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Published On: Mon, Dec 4th, 2017

United States, North Korea and the nuclear tension

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The acerbic vituperation between President Donald Trump of the United States of America and North-Korean Supreme leader, Kim Jong Un has thankfully been deflated by the revelation of U.S Secretary of State, Mr Rex Tillerson, while visiting China, that Washington has opened a channel of communication with Pyongyang. This translates that in spite of the mutual recriminations and personal insults exchanged between Mr Trump and Mr Kim, formal state structures of the two sides are engaged to defuse the tension arising from North Korea nuclear test.
However, while we applaud the two sides for the opening of channel of communication, the nuclear issue in the Korean peninsular cannot be about the United State of America and Democratic People’s Republic of Korea (DPRK), otherwise known as North Korea, alone. International security and global order are under threat also following the Korean nuclear tension.
The continuous test of the nuclear weapons by North Korea and U.S persistence in checkmating it are two sides of the coin that keeps tension running high in the region. The North Korean regime is evidently paranoid and has every good reason to be reminded about the recent history of Washington’s orchestrated regime change projects in Afghanistan, Iraq, Libya and failed attempt in Syria. North Korea sees its nuclear programme as the only security insurance. However, accumulating nuclear arsenal in our view is not a guarantee of any meaningful security, because it is based on the framework of mutual destruction of the protagonists, but which leaves the rest of the world in precarious condition. There is nearly a global consensus that the standoff can only be solved by diplomatic means. We totally agree and urge for a consideration of Nigeria’s proposal at the just concluded United Nations General Assembly in New York that the global body should send a high level delegations consisting of representatives from all regions of the world to visit Pyongyang and engage the North Korean leader directly. While we align with this suggestion, we believe that reviving the existing mechanism like the six party talks comprising the North and South Korea, China, U.S and Russia can meaningfully reinstate the primacy of diplomacy as the choice tool to solve the problem.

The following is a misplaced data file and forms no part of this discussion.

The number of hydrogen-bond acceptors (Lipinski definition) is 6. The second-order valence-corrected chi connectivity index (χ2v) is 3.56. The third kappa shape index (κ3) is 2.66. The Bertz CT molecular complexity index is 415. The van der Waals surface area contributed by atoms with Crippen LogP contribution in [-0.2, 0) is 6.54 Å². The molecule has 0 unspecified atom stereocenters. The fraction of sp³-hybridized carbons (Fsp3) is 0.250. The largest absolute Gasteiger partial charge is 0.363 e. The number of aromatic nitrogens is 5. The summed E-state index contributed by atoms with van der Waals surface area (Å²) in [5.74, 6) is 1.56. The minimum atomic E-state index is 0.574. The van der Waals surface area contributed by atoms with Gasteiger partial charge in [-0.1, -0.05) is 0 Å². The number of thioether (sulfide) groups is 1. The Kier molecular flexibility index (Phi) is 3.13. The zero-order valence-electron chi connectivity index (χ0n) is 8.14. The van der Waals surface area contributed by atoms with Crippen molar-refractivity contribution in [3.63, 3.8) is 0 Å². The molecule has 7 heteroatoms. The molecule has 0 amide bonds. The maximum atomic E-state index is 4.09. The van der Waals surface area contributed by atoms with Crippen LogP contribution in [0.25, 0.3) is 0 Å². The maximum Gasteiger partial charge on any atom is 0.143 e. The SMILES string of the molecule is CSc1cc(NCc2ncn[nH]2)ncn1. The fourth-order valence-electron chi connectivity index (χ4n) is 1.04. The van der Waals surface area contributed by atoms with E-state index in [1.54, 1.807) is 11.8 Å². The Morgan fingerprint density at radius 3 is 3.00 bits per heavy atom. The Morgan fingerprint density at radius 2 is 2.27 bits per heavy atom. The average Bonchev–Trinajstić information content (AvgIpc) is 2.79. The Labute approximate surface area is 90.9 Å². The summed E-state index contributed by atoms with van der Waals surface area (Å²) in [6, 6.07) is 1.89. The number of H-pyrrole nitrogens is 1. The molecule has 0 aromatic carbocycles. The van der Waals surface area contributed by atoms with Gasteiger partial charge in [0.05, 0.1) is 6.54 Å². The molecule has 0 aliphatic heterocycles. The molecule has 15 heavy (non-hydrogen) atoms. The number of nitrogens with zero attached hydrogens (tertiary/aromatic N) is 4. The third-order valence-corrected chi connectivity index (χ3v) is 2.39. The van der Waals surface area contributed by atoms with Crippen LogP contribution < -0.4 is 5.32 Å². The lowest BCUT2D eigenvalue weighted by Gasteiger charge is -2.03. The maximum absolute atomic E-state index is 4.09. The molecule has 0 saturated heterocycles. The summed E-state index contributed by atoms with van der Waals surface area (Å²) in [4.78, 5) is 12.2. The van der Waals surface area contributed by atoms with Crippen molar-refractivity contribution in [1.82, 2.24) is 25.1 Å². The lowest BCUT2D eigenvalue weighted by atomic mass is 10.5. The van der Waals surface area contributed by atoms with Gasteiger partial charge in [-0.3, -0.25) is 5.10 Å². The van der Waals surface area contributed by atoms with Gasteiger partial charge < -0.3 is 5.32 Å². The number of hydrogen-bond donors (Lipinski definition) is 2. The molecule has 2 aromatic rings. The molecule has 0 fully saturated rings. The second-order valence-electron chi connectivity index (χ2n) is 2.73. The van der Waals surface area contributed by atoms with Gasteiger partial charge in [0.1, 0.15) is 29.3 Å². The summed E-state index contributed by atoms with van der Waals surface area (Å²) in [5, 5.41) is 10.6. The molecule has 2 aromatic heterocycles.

We also believe that United States can take measures that can assuage the fears of the North Korean regime by reducing the intensity of its war games and also take more proactive steps by reducing the troops currently at nearly 30,00 stationed in the South Korea, US ally in the region. The deployment of the anti missile Terminal High Altitude Area Defence (THAAD), which has rankled even China, in the South Korea, should be reconsidered by the U.S. The THAAD, deployment which is even not popular among South Koreans is a major concern for stability in Korean Peninsula and Washington can help improve security in the region by removing them.
The United Nation as the foremost mechanism for global diplomacy should play more proactive role than mere platform where barrage of sanctions are churned out and slapped against Pyongyang. United States can also be cautioned and urged to rein in its war instincts.
All the wars the U.S has fought in recent times whether in Iraq, Afghanistan, or through proxy in Libya and Syria, both the countries whose regimes were changed and the rest of the world are not better for it.
In the case of any military action against Pyongyang, the regime has demonstrated capability to exact maximum damage far beyond the immediate theater of conflict. And because the regime is desperate and paranoid, and would have no qualms in dragging down a sizeable portion along with it, it must be persuaded through dialogue to withdraw its finger from the nuclear button.

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